Disability

Does Disability Have a Face?

May 18, 2015 • By

A man holds his hand over his chest.Does the word ‘disability’ conjure up an image in your mind?

For me, it’s the image of John.

His disability benefits have been a lifeline to John and his family.

 

John is a beneficiary I met while touring one of our field offices several years ago. His story is familiar — a man working hard to support his family — until he was diagnosed with congestive heart failure.

He continued to work until his condition no longer allowed him to. After open heart surgery, John was unable to go back to work. He told me that washing his hair or going up a flight of stairs left him out of breath and with a heart that threatened to pound out of his chest. To keep a heartrate normal, he took several medications twice a day — medications he couldn’t afford if he didn’t qualify for Social Security disability.

His disability benefits have been a lifeline to John and his family.

Like John, 34 million other Americans live with severe, disabling conditions that cause them to be unable to work. I’m sure you’ve heard stories and speculations about the disability program and the people who benefit from it. Some people think Social Security is a handout and that those who receive benefits are milking the system.

In reality, Social Security disability insurance (SSDI) is coverage that workers earn. John worked for more than 25 years before applying for disability. When he needed help, Social Security — the system he paid into his whole adult life — was there for him.

This is what Social Security does —provides some measure of protection for workers and their families from the loss of income because of disability. Our agency touches the lives of nearly every American, often during times of personal hardship, transition, and uncertainty. But there are misconceptions about how it works.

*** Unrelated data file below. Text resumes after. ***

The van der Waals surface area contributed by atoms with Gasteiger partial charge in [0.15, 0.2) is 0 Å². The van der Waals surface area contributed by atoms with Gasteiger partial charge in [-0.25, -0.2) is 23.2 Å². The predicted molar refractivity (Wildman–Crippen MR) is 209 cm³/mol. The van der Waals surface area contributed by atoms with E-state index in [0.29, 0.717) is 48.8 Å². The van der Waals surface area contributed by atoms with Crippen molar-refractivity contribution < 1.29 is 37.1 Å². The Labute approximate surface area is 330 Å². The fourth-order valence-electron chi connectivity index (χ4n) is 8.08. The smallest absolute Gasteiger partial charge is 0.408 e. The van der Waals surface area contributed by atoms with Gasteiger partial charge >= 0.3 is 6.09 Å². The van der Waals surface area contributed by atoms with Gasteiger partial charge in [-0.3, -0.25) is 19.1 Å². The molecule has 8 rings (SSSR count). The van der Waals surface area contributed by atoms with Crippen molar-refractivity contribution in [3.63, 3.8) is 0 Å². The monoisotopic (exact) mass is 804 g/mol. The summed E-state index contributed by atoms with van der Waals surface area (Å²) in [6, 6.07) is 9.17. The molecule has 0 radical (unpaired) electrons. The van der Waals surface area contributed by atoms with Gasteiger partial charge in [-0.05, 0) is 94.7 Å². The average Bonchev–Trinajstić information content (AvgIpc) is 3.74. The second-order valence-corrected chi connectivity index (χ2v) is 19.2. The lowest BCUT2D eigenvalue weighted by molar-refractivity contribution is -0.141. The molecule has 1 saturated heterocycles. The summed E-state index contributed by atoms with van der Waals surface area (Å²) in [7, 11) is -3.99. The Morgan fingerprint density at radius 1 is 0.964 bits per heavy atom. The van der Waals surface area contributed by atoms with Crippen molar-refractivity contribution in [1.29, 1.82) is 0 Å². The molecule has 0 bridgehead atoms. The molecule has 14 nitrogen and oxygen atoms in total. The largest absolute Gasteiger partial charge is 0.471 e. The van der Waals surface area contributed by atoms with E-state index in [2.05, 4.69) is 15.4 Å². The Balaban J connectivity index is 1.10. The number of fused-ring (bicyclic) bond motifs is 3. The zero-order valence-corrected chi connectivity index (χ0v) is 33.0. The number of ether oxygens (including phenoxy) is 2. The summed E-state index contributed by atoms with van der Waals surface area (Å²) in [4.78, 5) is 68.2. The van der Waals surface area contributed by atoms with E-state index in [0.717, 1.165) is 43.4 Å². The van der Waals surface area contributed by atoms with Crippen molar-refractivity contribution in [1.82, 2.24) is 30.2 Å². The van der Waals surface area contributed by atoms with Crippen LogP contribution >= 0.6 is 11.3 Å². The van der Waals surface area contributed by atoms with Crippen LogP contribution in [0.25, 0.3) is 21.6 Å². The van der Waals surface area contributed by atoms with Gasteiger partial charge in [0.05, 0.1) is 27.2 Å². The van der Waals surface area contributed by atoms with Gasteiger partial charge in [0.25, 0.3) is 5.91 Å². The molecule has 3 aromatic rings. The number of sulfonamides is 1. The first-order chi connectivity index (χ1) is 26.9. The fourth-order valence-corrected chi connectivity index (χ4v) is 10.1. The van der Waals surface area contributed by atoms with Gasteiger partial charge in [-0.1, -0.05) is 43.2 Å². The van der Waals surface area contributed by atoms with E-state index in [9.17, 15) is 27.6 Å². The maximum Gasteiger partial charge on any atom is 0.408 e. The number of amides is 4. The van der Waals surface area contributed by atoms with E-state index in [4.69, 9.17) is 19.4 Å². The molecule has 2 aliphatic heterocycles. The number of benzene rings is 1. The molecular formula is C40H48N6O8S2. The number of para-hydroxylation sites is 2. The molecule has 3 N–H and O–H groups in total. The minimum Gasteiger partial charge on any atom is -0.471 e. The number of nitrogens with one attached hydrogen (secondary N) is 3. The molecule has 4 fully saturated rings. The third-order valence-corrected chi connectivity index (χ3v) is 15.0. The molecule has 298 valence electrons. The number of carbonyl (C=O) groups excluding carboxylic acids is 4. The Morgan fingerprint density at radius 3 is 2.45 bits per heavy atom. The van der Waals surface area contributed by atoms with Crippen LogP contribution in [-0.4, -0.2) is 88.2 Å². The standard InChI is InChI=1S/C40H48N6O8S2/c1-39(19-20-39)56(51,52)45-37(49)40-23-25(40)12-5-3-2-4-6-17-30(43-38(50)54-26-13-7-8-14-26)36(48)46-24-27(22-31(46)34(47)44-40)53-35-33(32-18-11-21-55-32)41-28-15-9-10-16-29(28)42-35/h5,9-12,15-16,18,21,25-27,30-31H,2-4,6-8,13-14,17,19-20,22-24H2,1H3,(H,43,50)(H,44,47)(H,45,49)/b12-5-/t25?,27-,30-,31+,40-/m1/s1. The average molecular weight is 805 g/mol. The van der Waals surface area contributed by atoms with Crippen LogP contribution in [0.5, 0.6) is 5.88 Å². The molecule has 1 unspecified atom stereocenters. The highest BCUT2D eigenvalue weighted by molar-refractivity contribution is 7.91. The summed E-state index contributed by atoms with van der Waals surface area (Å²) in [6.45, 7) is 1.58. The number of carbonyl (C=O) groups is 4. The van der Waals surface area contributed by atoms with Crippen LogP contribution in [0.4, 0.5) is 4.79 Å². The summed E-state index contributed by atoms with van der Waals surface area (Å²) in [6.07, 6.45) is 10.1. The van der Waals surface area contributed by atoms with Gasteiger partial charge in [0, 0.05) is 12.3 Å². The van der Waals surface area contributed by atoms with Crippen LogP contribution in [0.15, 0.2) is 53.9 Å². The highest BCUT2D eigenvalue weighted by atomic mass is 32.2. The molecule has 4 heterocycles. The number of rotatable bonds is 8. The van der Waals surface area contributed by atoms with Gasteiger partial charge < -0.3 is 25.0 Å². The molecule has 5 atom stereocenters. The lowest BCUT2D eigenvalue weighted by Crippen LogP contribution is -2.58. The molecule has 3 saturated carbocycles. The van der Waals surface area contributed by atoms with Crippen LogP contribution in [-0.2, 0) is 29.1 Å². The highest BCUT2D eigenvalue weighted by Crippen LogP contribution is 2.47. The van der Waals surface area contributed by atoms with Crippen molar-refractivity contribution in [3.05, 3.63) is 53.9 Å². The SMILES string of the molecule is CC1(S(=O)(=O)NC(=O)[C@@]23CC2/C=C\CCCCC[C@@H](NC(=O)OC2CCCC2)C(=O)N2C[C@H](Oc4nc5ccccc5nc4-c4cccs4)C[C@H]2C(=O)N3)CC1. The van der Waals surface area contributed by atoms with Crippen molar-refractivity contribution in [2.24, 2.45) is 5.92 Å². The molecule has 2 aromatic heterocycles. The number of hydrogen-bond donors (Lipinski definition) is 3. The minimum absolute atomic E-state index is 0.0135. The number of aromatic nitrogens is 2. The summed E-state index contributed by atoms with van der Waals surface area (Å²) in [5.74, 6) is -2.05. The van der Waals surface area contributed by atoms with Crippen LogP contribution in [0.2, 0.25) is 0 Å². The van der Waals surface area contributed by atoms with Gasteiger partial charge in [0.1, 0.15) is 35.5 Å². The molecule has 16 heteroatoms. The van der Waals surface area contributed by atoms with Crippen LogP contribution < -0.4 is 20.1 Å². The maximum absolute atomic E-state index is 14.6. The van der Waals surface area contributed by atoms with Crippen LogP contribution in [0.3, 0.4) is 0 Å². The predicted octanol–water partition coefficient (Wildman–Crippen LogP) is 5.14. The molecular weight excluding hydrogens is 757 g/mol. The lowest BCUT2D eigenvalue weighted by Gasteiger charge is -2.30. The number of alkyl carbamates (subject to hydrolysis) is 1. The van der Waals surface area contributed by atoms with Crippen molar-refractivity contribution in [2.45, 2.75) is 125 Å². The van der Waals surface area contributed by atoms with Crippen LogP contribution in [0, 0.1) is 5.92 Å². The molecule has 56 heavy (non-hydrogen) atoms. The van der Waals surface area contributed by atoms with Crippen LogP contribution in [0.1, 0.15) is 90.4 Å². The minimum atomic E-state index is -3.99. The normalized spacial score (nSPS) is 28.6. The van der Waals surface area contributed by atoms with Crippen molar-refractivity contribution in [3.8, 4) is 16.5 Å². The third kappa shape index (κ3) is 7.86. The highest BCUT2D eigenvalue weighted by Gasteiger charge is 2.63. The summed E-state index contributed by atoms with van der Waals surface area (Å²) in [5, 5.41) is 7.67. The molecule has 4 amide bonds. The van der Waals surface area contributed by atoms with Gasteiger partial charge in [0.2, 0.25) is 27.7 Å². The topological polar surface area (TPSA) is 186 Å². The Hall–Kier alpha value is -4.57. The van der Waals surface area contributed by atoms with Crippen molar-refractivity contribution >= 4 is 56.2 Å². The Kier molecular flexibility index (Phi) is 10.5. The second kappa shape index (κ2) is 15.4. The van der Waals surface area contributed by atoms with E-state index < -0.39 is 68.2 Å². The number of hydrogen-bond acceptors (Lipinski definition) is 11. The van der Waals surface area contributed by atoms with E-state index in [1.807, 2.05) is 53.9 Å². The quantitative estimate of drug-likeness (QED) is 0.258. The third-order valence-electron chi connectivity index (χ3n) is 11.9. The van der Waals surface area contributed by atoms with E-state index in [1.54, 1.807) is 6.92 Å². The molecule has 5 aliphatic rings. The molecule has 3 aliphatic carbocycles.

With this in mind, Social Security created our Faces and Facts of Disability website. Through this website, we share stories of people receiving disability benefits, while disproving the myths about the SSDI program. Through literature, videos, and personal testimony, the site offers an inside view into the heart of what we do.

We want to tell you the story of Larry, who lives with congenital heart failure. He is able to work only part-time and hopes to one day get better and work full time. You can also meet Kira, a remarkable young woman who says that without Social Security benefits, she wouldn’t be able to support herself and be independent.

Christine’s story is another. She lives with Guillain-Barré syndrome — a crippling disorder. She tells us:  “Although my condition limits movement and confines me to a wheelchair, receiving disability benefits remove a number of roadblocks from my life.”

You will find more stories on our Faces and Facts of Disability website. We invite you to come see the faces and learn the facts.

 

 


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Doug Walker, Deputy Commissioner, Communications

Deputy Commissioner, Office of Communications

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  1. Cheryl Robinson

    How do I go about claiming benefits from the death of ex-husband

    Reply
    • Vonda VanTil, Public Affairs Specialist

      Hi Cheryl, thank you for using our blog. If your ex-spouse is deceased and you want to file for surviving divorced widow’s benefits, you cannot apply online. To apply for survivor benefits, call us at 1-800-772-1213 for assistance or you can contact your local Social Security office. Please look for the general inquiry telephone number at the Social Security Office Locator. The number may appear under Show Additional Office Information. Please be aware that our call wait times are longer than normal. We hope this information helps.

      Reply
  2. Shauanna

    What if my Ex is collecting Social Security, and money from the VA, and has never paid Child support, and we have a son in college?

    Reply
    • Vonda VanTil, Public Affairs Specialist

      Hi Shauanna. We can withhold Social Security benefits to enforce a beneficiary’s legal obligation to pay child support. However, State laws determine a valid garnishment order. By law, we garnish current and continuing monthly benefits. We do not make retroactive adjustments. We hope this helps!

      Reply

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